A Treat to Read on ICT Patenting

(IPRinfo 5/2010)

Perttu Virtanen
Post-doctoral researcher, program coordinator, LUT, Aalto University

Nari Lee: Exclusion and Coordination of Fragmentation -Five Essays Toward a Pluralistic Theory of Patent Right. Publications of the University of Eastern Finland / Dissertations in Social Sciences and Business Studies No 3. Joensuu 2010. 63 pp. ISBN (pdf) 978-952-61-0123-1

Nari Lee successfully defended her doctoral thesis on June 21st, 2010 at the University of Eastern Finland (UET), Faculty of Social Sciences and Business Studies. Her opponent was Professor Antonina Bakardjieva-Engelbreckt from Stockholm University and the occasion was chaired by Professor Soili Nystén-Haarala from UET. Since the Exclusion and Coordination of Fragmentation has been already reviewed academically, this article provides instead a view of what the thesis offers to the occasional reader interested in ICT patenting.

The book is not a monograph. Instead, it à la mode consists of selected peer-reviewed articles published in scientific journals and a general part, whose purpose is to provide for background of the study by explaining the motivation, methods and the sources used in the study. Usually, the general part should also glue the pieces together by providing the relevant theory and factors that justify the selection of publications in the book.

The general part accomplishes this. The underlying problem of ICT (Information and Communication Technology) patenting is according to the book, the discrepancy of the patent institution on one hand and the modern invention, production and utilization pattern of the infotech industry on the other.

While the former is unitary, based on one inventor and on a stand-alone invention, the latter is collaborative, modular and incremental and geographically dispersed, in one word: fragmented. This creates tensions between the approach adopted by the law traditionally and practice in the industry. As one solution, the coordination of different aspects of fragmentation by several means is appraised; the judicial control as perhaps the central one amongst many.

Different Aspects of Fragmentation
The subsequent articles then chart out the different aspects of the perceived fragmentation. The first article complements the general part in proposing a framework for an efficacious patent institution. The second and third articles deal with issues in ICT standards and patents.

The fourth article is perhaps the most interesting for practical purposes: it concerns the difficulties in the course of enforcement of patents arising out of the modular and incremental nature of the ICT production and distribution, particularly as regards partial or incomplete infringement. The last article provides rather a slightly different, information and knowledge management-oriented view on the same issues. In particular, it focuses on joint inventorship, or as the paper calls the actual phenomenon, ”collaborative inventive processes”.

Exclusion and Coordination of Fragmentation was never claimed to be either a textbook or a practitioner’s handbook on patenting in information and communication technology. Indeed, it shows. The book does not aim to provide the introduction or a detailed exposition of ICT patents. Neither does it supply practical guidance for the practitioners in the field as its main thrust.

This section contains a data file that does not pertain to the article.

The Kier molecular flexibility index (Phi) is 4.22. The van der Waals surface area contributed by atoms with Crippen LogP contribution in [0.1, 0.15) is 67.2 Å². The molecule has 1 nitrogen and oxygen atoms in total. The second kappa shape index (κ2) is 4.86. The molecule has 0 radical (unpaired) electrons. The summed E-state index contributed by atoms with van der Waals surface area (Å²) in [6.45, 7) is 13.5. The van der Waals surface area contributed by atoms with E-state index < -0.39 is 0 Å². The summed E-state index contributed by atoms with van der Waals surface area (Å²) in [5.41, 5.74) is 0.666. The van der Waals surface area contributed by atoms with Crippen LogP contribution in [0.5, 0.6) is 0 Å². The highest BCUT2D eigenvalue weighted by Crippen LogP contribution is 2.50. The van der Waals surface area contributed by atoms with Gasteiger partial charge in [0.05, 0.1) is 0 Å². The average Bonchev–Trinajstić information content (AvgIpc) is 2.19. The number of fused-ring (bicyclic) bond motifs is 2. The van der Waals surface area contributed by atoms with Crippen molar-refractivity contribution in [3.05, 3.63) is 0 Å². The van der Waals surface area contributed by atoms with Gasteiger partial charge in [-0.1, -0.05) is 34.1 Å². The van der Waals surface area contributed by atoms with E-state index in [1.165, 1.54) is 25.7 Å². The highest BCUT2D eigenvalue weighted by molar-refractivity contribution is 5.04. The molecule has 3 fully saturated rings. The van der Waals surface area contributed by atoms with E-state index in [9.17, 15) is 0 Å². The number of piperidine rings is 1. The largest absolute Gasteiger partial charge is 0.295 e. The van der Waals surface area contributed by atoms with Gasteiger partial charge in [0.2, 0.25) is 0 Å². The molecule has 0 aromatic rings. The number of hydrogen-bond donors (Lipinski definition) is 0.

Consequently, one needs a sound basic knowledge on patent law and an idea of the outline of the practice to read the book without the need to resort to other materials for support while reading.

A Uniquely Useful Introduction to a New Line of Argumentation
Instead, it provides, apart from its main message outlined above, a uniquely useful introduction to a still relatively new, but forceful line of argumentation also in the IP and patent law. The author achieves this by providing the basic concepts and core ideas of the Law and Economics approach, prominent in the USA already for three decades and gathering more and more impetus also in Europe.

If the reader is not familiar with the externalities, transaction costs and Pareto and Kaldor-Hicks efficiency when presented in the patent law milieu, the book does a useful introduction and a valuable setting of these and a wealth of other economic concepts into relevant context without losing an analytic and critical view to their value and limitations.

The merit accrues from an interesting, pluralistic approach to patent law and its institutions. The author’s approach borrows from several doctrines without falling into trap, to borrow her own words, of becoming too fragmented. The dissertation also recognizes the obvious need for further study to reduce the findings of the general and abstract level proffered in the book into more complete research findings with additional, practical policy recommendations in the future.

The author’s current position as a Program Director at Munich Intellectual Property Law Center, Germany may well be a conducive place to put these prospects into effect.

Nari Lee also holds a degree of doctor of laws, which she gained in Kyushu University, Japan in 2002. Her dissertation was titled ”Patent Eligible Subject Matter Reconfiguration and the Emergence of Proprietarian Norms – The Patent Eligibility of Business Methods”, where she discussed the normative meaning of business method as a patent eligible subject matter.

The dissertation is only available in electronic form.